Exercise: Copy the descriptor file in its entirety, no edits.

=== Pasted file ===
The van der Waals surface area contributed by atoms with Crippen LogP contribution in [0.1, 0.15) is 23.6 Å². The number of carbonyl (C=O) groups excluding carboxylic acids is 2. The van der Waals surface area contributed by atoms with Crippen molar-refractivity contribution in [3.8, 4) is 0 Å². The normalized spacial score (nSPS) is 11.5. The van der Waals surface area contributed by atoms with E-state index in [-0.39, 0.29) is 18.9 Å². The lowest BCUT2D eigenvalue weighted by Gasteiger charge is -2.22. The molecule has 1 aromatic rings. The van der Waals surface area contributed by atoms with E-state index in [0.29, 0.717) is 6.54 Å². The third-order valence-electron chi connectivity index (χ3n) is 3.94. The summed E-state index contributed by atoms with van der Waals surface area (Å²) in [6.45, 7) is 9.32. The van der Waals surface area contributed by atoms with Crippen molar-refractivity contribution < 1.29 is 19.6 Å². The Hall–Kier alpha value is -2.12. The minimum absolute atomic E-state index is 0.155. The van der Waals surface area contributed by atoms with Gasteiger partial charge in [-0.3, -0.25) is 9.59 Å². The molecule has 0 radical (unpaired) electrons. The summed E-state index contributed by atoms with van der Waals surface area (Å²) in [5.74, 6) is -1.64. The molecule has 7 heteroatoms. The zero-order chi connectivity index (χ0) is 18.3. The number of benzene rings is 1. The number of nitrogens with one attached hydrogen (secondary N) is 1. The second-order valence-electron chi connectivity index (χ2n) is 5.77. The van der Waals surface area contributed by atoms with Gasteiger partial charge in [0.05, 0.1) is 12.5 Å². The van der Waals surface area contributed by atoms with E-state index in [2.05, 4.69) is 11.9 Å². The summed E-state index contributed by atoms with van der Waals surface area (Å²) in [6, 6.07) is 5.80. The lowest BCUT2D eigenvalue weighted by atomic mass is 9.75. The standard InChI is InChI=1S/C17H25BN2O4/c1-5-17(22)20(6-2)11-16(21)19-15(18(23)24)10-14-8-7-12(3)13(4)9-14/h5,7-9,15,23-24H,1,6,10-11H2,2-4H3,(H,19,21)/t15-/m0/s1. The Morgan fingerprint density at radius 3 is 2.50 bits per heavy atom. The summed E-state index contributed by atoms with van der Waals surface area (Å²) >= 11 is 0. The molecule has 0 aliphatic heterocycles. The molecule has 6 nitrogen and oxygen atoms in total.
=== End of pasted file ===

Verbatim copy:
The van der Waals surface area contributed by atoms with Crippen LogP contribution in [0.1, 0.15) is 23.6 Å². The number of carbonyl (C=O) groups excluding carboxylic acids is 2. The van der Waals surface area contributed by atoms with Crippen molar-refractivity contribution in [3.8, 4) is 0 Å². The normalized spacial score (nSPS) is 11.5. The van der Waals surface area contributed by atoms with E-state index in [-0.39, 0.29) is 18.9 Å². The lowest BCUT2D eigenvalue weighted by Gasteiger charge is -2.22. The molecule has 1 aromatic rings. The van der Waals surface area contributed by atoms with E-state index in [0.29, 0.717) is 6.54 Å². The third-order valence-electron chi connectivity index (χ3n) is 3.94. The summed E-state index contributed by atoms with van der Waals surface area (Å²) in [6.45, 7) is 9.32. The van der Waals surface area contributed by atoms with Crippen molar-refractivity contribution < 1.29 is 19.6 Å². The Hall–Kier alpha value is -2.12. The minimum absolute atomic E-state index is 0.155. The van der Waals surface area contributed by atoms with Gasteiger partial charge in [-0.3, -0.25) is 9.59 Å². The molecule has 0 radical (unpaired) electrons. The summed E-state index contributed by atoms with van der Waals surface area (Å²) in [5.74, 6) is -1.64. The molecule has 7 heteroatoms. The zero-order chi connectivity index (χ0) is 18.3. The number of benzene rings is 1. The number of nitrogens with one attached hydrogen (secondary N) is 1. The second-order valence-electron chi connectivity index (χ2n) is 5.77. The van der Waals surface area contributed by atoms with Gasteiger partial charge in [0.05, 0.1) is 12.5 Å². The van der Waals surface area contributed by atoms with E-state index in [2.05, 4.69) is 11.9 Å². The summed E-state index contributed by atoms with van der Waals surface area (Å²) in [6, 6.07) is 5.80. The lowest BCUT2D eigenvalue weighted by atomic mass is 9.75. The standard InChI is InChI=1S/C17H25BN2O4/c1-5-17(22)20(6-2)11-16(21)19-15(18(23)24)10-14-8-7-12(3)13(4)9-14/h5,7-9,15,23-24H,1,6,10-11H2,2-4H3,(H,19,21)/t15-/m0/s1. The Morgan fingerprint density at radius 3 is 2.50 bits per heavy atom. The summed E-state index contributed by atoms with van der Waals surface area (Å²) >= 11 is 0. The molecule has 0 aliphatic heterocycles. The molecule has 6 nitrogen and oxygen atoms in total.